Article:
What about my idea?
To differentiate, we will call the channel that is being authenticated, as the “insecure” channel, and the channel the authenticator resides in, the “secure” channel.
After primary authentication has been done, show a random PIN code on-screen, on the “insecure” channel.
In the push request, send the same PIN code encrypted to the device., over the “secure” channel.
The Duo app requests the PIN code, and will “allow” only if the entered PIN code match the PIN-code in the push request. If the PIN codes mismatch, “disallow” the authentication request automatically. This binds the insecure channel hard to the secure channel.
Something like this (made the picture in paint, so you understand the idea):
And then when clicking “Send push request”, it will tell “Push request sent, Enter PIN code 3782 in your device” (where 3782 is a random code).
For those users that use the device PIN code as authentication to Duo Push, it could be wise to display a 4+[Device PIN length] passcode prompt, and say like “Push request sent, Enter PIN code 3782 followed by your device PIN in your device. (or enter PIN 3782 and authenticate with touch ID)”
So if a user has device PIN 9214, they would enter 37829214 as PIN, or enter 3782 (and leave 4 rings empty) and then touch finger.
To make this user-firendly, a touch ID icon or similiar, could be greyed out until at least 4 digits are entered, and then lights up to tell that you can either finish authentication by using touch ID, or continue entering digits to authenticate by device PIN. Of course touch ID should be made available even if a incorrect on-screen PIN is entered (but then, using touch ID would result in a “Disallow” action sent back).
And now to some more threat scenarios, not only the phone call one, which this are designed to prevent:
Imagine you are sitting at a public café. Or a internet café. Or a computer in the library. Or you are just sitting in the park with your computer connected to mobile 3G.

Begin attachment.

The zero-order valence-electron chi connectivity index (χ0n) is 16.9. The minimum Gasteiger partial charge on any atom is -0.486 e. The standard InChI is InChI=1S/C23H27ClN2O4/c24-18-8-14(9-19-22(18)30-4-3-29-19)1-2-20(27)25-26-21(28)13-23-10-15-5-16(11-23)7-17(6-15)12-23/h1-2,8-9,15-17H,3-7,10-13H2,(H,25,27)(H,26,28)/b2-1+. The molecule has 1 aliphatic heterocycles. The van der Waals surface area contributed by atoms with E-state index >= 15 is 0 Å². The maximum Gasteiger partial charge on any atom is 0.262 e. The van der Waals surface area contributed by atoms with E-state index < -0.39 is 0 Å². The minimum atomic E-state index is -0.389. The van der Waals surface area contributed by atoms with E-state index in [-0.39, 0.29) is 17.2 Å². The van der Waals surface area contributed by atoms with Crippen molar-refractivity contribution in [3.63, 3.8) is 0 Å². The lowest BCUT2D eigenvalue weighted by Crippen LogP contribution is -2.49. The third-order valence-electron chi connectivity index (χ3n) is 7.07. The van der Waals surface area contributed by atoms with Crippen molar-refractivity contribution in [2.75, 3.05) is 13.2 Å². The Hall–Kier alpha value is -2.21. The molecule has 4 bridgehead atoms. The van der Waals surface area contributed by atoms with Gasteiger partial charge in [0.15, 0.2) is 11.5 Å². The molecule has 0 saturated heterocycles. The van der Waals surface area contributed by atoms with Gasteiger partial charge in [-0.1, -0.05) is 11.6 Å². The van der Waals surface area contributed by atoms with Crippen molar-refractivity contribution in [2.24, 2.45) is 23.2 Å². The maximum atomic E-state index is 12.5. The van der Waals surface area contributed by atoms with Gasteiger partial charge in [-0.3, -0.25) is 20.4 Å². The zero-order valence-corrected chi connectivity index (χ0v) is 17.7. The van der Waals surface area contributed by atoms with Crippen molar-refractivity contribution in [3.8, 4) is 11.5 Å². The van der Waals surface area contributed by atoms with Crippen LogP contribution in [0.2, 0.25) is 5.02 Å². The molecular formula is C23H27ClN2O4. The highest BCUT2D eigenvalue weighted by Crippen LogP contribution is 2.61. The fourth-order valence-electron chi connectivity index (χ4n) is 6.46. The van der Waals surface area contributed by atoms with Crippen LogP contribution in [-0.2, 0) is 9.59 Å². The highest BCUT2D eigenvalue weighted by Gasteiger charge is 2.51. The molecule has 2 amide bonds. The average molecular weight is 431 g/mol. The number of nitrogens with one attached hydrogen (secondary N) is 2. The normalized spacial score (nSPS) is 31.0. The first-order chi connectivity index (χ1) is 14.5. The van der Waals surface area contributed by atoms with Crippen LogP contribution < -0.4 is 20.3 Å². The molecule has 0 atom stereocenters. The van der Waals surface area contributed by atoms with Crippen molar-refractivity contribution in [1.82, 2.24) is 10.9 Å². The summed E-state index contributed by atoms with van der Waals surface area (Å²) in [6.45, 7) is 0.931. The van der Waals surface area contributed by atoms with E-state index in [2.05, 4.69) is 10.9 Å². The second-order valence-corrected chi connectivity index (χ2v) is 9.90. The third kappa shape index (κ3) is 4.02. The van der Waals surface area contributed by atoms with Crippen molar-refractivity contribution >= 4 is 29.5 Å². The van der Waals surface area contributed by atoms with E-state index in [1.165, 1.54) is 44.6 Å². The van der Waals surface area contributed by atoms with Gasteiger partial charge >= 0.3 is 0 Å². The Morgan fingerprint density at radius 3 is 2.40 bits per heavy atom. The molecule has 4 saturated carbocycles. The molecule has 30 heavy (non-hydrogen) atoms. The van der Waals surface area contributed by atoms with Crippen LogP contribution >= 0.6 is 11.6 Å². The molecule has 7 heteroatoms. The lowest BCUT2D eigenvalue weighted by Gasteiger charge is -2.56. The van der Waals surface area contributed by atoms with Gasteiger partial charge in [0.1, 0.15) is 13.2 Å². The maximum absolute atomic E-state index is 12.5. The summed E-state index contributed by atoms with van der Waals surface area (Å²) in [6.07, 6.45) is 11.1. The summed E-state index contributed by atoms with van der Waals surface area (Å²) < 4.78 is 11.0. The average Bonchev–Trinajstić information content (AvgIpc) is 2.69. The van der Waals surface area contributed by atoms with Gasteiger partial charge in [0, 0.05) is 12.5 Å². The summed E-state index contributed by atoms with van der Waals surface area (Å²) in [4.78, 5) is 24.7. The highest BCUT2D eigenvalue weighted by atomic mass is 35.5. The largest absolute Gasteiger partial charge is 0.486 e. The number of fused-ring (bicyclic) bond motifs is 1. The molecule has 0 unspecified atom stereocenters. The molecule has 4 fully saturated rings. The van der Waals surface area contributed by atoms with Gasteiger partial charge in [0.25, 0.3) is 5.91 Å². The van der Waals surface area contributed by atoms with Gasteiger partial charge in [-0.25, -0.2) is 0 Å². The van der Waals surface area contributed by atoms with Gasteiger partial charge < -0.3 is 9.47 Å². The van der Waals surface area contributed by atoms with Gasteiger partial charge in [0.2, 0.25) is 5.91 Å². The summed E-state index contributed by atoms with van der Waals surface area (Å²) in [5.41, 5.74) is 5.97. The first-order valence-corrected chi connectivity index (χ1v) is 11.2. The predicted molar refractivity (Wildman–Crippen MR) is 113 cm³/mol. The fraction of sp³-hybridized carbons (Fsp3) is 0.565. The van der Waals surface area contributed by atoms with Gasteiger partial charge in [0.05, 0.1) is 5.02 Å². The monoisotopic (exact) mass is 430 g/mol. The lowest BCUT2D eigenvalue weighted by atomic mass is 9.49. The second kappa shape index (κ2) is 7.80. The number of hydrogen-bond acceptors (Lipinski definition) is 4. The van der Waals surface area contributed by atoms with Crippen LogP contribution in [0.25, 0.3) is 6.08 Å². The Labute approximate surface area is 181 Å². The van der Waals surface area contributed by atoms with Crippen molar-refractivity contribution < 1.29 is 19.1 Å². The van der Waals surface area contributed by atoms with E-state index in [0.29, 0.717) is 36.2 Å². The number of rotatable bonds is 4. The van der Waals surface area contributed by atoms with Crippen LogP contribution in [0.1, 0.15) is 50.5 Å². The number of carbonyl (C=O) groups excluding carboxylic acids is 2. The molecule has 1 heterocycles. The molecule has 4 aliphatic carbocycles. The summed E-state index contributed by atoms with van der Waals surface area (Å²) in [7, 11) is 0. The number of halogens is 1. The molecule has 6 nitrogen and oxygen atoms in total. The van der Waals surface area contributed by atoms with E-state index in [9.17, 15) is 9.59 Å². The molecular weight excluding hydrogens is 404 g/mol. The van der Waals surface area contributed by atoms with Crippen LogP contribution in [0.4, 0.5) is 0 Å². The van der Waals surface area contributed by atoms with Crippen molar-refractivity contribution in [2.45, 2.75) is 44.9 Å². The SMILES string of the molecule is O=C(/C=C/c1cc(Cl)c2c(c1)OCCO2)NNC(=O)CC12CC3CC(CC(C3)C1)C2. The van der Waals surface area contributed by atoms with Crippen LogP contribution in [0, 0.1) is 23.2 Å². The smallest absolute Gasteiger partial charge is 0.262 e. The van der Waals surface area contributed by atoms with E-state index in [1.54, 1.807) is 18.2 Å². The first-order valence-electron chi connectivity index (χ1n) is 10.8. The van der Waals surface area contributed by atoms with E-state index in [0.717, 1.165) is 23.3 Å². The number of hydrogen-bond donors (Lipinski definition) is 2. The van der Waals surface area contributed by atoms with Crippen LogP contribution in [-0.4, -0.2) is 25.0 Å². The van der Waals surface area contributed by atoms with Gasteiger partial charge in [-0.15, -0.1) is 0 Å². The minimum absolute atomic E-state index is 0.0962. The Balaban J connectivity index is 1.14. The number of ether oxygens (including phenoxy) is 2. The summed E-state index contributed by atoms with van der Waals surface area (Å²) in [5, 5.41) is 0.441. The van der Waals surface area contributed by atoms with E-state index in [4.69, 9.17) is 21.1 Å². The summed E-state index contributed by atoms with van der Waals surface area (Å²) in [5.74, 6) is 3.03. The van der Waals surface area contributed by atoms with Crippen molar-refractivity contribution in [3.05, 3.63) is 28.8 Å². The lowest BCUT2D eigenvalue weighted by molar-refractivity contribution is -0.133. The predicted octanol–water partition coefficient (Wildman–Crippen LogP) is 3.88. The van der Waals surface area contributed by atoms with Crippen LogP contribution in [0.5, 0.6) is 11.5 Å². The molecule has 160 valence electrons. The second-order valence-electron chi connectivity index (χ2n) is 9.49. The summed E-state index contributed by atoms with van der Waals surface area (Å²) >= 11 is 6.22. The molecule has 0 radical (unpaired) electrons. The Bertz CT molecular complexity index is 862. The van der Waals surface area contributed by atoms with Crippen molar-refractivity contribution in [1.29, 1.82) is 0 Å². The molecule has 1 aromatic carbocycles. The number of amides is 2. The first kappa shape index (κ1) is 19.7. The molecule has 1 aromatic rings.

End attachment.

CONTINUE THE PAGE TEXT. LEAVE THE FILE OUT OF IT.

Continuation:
Regardless, you are sitting in a location so a adversiary could observe you, either by a binocular or oculary.
Now the adversiary does have access to the primary credentials. Since the adversiary could observe you, it means the adversiary could observe you beginning a login, and then do a “race attack” to get to send the push request first. Since the adversiary and the victim is roughtly on the same location, the details in the Duo Push application will not make you any smarter.
And since the user will think its his request, he will approve it, instead approving the adversiarys push request.
Imagine now the network is being eavesdropped by a attacker. Note that the attacker does NOT need to break SSL/TLS, and does NOT need to see the data. The only thing a adversiary needs to see, is the host or IP the user is contacting.
This attack could be mitiaged by using a VPN, but note that if Duo Push is used to establish that VPN, the connection to the VPN itself will reveal that the user are attempting a login. This means a VPN without Duo Push, preferably at a third party, needs to be used.
The attacker observes a DNS request or a TCP connection to the login service (like: login.acme.com).
Note that even if the connection is protected by SSL or TLS, the attacker can observe the host name by checking SNI information.
Now the attacker waits time T, where time T is a well tought out time to “race attack” the user, and then sends his own request using the user’s primary credentials. Note here that the same applies here, the attacker is close to the user, and the “verifying data” inside Duo push will not help.
The time T, which is the time the user uses to complete primary authentication, can be collected by allowing the user to do the authentication, but then denying the service, by for example flooding the user with packets, so the user reattempts the authentication. Now the attacker, by listening in on connections only, have recorded the time T, and can do a precise race attack.
Now the user will too think the authentication request belongs to himself and allow it.
Imagine my PIN idea was implemented in the above scenarios:
When the adversiary begins the “race attack”, the user will see on screen: PIN code “3992”, when the user initates HIS push request. He enters this into the push app. Since this push request was initiated for the same user, but by the adversiary a few seconds before, the PIN code expected will be “9187”, which the adversiary got on his screen. PIN code mismatch. Authentication “Disallowed”.